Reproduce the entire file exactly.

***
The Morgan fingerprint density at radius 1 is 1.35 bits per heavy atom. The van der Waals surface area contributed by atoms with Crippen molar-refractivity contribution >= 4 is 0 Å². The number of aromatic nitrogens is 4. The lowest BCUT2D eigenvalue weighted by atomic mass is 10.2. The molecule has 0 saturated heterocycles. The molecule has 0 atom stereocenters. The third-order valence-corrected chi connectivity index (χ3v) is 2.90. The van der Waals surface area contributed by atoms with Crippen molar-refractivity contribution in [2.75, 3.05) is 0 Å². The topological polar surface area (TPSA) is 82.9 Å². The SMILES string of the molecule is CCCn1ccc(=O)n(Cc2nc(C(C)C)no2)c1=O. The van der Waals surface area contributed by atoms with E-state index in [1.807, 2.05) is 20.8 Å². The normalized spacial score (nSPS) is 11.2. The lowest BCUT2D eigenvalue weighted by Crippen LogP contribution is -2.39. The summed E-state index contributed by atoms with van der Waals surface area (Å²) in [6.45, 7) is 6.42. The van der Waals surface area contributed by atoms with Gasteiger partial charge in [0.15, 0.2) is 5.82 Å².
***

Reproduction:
The Morgan fingerprint density at radius 1 is 1.35 bits per heavy atom. The van der Waals surface area contributed by atoms with Crippen molar-refractivity contribution >= 4 is 0 Å². The number of aromatic nitrogens is 4. The lowest BCUT2D eigenvalue weighted by atomic mass is 10.2. The molecule has 0 saturated heterocycles. The molecule has 0 atom stereocenters. The third-order valence-corrected chi connectivity index (χ3v) is 2.90. The van der Waals surface area contributed by atoms with Crippen molar-refractivity contribution in [2.75, 3.05) is 0 Å². The topological polar surface area (TPSA) is 82.9 Å². The SMILES string of the molecule is CCCn1ccc(=O)n(Cc2nc(C(C)C)no2)c1=O. The van der Waals surface area contributed by atoms with E-state index in [1.807, 2.05) is 20.8 Å². The normalized spacial score (nSPS) is 11.2. The lowest BCUT2D eigenvalue weighted by Crippen LogP contribution is -2.39. The summed E-state index contributed by atoms with van der Waals surface area (Å²) in [6.45, 7) is 6.42. The van der Waals surface area contributed by atoms with Gasteiger partial charge in [0.15, 0.2) is 5.82 Å².